Bringing the conversation full circle, in a societal and systemic restructuring between people and profits, we can create a system that includes a $25/hr minimum wage, stricter pro people labor codes and enforcement, mandatory company stock options, and a national sales tax or flat tax, among other things, that prioritizes people over profit, instead of maintaining or sprinkling a few more members amongst the billionaire class.

There will probably always be billionaires, but a system designed to prioritize people over profits will allow the person at the bottom of the food chain a realistic opportunity to profit when the company profits, and make it less more likely for an exploitative system to create trillionaires [Jeff Bezos / Amazon]. The sum of all I have written is part of the answer to why we have a billionaire class, and what I have presented are contributions for a discussion to reshape and reform society, in such a way that we can rise above the day-to-day struggles of life today on the planet, and one day grow into an evolved society who can collectively reach for the sky and live amongst the stars.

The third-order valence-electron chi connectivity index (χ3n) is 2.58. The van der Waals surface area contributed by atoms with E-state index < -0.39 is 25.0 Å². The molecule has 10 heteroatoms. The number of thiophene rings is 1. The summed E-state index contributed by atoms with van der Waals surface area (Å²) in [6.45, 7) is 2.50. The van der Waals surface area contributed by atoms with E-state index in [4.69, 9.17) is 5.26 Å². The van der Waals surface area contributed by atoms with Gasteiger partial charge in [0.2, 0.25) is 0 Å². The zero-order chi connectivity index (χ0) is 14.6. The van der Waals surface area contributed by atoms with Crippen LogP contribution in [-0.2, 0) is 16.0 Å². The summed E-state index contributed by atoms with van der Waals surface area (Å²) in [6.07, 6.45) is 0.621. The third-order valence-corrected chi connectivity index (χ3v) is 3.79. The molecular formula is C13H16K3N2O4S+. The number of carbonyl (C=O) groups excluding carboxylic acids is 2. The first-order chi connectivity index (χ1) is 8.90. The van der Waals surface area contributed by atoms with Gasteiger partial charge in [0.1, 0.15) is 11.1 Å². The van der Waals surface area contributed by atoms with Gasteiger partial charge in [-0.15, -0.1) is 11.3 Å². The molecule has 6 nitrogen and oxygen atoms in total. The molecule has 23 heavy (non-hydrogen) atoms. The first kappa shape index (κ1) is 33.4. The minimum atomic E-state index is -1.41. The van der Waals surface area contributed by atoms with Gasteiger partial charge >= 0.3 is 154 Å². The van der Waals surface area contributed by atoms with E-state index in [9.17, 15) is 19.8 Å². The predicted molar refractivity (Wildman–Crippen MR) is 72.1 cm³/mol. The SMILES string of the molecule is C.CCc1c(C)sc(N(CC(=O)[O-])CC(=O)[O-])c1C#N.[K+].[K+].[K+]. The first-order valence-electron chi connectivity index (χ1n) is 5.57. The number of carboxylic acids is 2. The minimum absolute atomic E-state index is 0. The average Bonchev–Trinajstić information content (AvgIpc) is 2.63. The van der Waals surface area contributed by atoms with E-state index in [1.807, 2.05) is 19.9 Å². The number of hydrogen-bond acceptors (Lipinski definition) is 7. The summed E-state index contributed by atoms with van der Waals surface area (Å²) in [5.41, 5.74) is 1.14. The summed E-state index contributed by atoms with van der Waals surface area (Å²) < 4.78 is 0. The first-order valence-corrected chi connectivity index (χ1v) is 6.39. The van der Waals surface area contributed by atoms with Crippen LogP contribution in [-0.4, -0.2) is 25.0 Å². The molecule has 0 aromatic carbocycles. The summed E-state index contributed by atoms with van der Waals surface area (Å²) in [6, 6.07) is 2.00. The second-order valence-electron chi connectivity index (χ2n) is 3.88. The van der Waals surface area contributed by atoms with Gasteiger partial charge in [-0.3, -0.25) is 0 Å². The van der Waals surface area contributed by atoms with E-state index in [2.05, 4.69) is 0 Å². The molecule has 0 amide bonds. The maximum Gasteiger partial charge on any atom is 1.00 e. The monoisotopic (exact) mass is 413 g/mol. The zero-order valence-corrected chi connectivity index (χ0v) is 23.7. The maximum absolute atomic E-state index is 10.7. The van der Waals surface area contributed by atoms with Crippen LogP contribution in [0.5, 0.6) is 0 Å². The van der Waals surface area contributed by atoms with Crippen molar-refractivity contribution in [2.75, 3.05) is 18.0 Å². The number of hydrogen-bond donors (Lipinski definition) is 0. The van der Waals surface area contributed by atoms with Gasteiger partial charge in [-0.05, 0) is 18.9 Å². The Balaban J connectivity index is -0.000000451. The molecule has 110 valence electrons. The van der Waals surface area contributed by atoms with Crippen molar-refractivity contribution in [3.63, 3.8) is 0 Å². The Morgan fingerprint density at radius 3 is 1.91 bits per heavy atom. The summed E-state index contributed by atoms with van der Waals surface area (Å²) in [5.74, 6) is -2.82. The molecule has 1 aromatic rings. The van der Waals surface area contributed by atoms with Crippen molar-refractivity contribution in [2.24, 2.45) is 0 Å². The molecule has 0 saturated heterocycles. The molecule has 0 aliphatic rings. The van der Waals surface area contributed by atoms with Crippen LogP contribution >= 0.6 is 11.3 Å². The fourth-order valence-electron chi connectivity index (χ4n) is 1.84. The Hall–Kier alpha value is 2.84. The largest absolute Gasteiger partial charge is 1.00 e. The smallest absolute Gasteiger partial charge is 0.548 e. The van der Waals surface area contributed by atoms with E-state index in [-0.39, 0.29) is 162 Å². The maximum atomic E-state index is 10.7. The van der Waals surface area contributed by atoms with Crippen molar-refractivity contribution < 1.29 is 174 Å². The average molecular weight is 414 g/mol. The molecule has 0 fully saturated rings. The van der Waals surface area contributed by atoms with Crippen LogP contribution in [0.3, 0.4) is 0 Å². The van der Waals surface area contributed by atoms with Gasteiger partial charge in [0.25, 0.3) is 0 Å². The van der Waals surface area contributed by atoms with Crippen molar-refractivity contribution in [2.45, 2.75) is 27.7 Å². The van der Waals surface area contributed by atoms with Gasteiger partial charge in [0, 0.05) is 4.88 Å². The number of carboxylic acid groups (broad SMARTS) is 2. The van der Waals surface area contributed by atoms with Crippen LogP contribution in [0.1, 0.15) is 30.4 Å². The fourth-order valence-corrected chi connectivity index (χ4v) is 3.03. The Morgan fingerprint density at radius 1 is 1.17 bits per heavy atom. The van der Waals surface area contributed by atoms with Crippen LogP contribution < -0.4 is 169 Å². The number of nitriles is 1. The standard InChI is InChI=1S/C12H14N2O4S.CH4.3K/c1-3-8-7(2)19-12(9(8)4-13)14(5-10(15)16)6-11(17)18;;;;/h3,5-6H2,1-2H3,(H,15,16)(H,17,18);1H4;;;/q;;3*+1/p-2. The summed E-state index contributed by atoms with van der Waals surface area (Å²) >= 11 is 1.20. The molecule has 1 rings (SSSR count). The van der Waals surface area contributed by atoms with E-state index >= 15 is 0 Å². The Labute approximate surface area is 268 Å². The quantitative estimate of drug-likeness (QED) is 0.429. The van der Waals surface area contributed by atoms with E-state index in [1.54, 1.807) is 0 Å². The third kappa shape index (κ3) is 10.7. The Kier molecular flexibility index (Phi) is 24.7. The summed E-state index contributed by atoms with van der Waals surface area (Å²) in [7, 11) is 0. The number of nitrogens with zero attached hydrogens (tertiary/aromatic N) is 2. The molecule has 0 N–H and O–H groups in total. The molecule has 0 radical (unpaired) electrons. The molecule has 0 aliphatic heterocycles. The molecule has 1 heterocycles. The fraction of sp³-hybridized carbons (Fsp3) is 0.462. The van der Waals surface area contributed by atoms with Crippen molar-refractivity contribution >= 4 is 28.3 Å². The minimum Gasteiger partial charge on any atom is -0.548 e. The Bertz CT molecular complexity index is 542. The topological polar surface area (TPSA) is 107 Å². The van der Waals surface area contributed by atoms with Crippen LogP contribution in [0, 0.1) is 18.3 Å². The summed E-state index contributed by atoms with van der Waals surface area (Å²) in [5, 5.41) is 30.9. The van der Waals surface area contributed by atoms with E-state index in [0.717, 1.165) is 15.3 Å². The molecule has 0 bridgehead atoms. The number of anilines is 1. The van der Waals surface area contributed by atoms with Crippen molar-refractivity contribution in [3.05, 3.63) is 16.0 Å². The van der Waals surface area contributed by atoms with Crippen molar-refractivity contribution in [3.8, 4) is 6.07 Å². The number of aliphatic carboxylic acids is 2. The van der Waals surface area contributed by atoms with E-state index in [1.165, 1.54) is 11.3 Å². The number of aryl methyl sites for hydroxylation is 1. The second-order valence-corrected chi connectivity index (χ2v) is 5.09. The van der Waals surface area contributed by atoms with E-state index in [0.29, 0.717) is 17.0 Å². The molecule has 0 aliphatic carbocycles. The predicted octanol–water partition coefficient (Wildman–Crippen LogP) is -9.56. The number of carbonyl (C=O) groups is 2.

Christopher C. Odom

Christopher C. Odom

Written by

Award-Winning Filmmaker 🏆 Social Media, Digital Media, Digital Humanities + Visual Narrative, Rhetoric, Semiotics Researcher 📱 EXPLORE cv.christopherodom.com

Equality Includes You

Speaking up for humanity through intersectional social justice. Open to all.

Christopher C. Odom

Written by

Award-Winning Filmmaker 🏆 Social Media, Digital Media, Digital Humanities + Visual Narrative, Rhetoric, Semiotics Researcher 📱 EXPLORE cv.christopherodom.com

Equality Includes You

Speaking up for humanity through intersectional social justice. Open to all.